How to Spot a Regional Real Estate Bubble
About a month ago, I took a long weekend to visit Seattle. It was my first trip to the Pacific Northwest.
I expected to find a vibrant music scene, a world-famous coffee culture and some spectacular hiking trails – and I was not disappointed. What I did not expect to find, however, was a real estate bubble.
As this week’s chart shows, home prices in the Seattle area have grown 13.3% year over year. That’s more than double the national average home price growth rate.
And that chart isn’t the only indication of trouble in Pacific Northwest real estate prices. The signs of a regional bubble are obvious… if you know where to look.
Lots of Windows, Not a Lot of Lights On
To be fair, some of greater Seattle’s growth is organic. The trendy metro area is a major technology hub, home to Amazon (Nasdaq: AMZN) and Microsoft (Nasdaq: MSFT), among many other companies.
The downtown Seattle skyline is growing daily as developers race to build new luxury high-rise apartments for Amazon employees. This rapid construction doesn’t necessarily indicate a bubble itself. But if you take a stroll through the area after sundown, you’ll see something that’s concerning.
The towers – even those that were completed years ago – are mostly dark.
When a construction boom coincides with unusually high vacancy rates, that’s a red flag for the real estate market. This combination can indicate that developers are overestimating the demand for housing. It can also be a sign that people are investing in apartments rather than living in them – but more on that in a moment.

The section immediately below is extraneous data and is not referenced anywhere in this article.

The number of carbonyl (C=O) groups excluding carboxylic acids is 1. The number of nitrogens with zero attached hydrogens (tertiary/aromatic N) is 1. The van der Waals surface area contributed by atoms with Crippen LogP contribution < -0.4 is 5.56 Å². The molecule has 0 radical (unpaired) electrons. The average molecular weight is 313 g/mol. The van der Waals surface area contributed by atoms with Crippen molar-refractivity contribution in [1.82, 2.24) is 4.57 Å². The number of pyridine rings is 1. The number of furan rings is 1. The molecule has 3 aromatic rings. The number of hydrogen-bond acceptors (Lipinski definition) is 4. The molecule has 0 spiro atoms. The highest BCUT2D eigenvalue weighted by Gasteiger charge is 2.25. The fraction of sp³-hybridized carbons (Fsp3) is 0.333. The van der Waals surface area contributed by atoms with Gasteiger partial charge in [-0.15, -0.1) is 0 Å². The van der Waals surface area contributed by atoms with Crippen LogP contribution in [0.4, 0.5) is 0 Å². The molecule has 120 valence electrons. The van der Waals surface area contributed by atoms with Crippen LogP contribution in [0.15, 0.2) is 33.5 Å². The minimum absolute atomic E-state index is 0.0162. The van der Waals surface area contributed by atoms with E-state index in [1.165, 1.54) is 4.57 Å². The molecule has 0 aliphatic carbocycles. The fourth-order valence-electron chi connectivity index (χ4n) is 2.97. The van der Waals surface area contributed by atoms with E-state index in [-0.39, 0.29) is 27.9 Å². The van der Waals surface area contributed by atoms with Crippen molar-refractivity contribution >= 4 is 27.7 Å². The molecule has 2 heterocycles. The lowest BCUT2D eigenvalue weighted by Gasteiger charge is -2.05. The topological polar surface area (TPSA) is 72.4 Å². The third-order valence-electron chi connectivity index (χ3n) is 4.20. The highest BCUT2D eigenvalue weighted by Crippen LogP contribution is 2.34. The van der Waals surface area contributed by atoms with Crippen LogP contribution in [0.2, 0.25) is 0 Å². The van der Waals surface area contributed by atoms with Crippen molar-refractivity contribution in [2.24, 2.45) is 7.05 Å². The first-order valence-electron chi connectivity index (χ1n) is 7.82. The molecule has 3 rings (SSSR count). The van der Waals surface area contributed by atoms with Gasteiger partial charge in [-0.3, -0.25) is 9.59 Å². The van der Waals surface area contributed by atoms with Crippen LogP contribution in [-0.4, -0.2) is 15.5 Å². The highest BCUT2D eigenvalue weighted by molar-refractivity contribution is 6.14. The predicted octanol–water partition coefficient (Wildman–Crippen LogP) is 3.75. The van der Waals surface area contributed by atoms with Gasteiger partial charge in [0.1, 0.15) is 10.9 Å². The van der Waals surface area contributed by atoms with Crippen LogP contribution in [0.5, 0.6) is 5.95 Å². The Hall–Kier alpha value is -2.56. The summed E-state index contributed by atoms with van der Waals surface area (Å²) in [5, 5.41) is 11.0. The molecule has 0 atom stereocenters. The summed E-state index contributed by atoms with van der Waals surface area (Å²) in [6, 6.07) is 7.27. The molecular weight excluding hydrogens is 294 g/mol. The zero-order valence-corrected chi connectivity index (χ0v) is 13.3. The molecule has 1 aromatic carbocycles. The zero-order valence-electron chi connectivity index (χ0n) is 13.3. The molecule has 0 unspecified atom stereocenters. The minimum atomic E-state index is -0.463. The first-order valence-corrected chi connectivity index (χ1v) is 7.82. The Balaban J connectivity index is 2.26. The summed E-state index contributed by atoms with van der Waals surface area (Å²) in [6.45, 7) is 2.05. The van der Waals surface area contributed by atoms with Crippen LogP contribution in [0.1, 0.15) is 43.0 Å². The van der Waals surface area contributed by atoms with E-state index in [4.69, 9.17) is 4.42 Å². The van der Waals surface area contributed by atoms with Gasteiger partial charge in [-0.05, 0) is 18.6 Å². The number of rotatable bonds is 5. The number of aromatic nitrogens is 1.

According to the Puget Sound Business Journal, Seattle’s apartment vacancy rate is at a seven-year high… and it’s still rising.
Out-of-Control Home Flipping
Another indication of a housing bubble is rampant or low-effort “flipping” – the practice of buying or renting homes as short-term investments rather than as residences.
This is another red flag I personally witnessed while exploring Seattle. Like many tourists these days, I used Airbnb to find a place to stay. I found a small one-bedroom apartment in a brand-new development near Lake Union.
Just as I arrived at the property, my host (who will remain nameless here) sent me a cryptic email, asking me to “be discreet about staying in the apartment via Airbnb.” As soon as I opened the front door, I understood what they meant.
The apartment was completely empty, save for a bed. No other furniture, no decorations, no personal effects of any kind. Given the newness of the building, it seemed likely that no one had ever actually lived in that unit.
I didn’t mind the sparse accommodations, but they carried some worrying implications. It was very obvious that my host had bought or leased this apartment solely to generate passive income via Airbnb. And given the mysterious “please be discreet” comment, it seemed like they were violating some local laws in the process.
This anecdote isn’t the only sign that Seattle’s home-flipping market has become saturated. According to RealtyTrac, approximately 17% of all home sales in greater Seattle are flipped. And the average flipper easily earns six figures in profits.
A Bad Time to Buy in the Pacific Northwest
Between the runaway growth in housing prices, the suspiciously high vacancy rate and the excessive flipping, it seems pretty clear that Seattle is not a good place to buy real estate right now.
What’s more, you now know how to spot an overvalued housing market in your town.
The late 2000s housing crisis may be years behind us… but regional real estate bubbles are still a very real threat to investors – especially those who favor real estate investment trusts (REITs).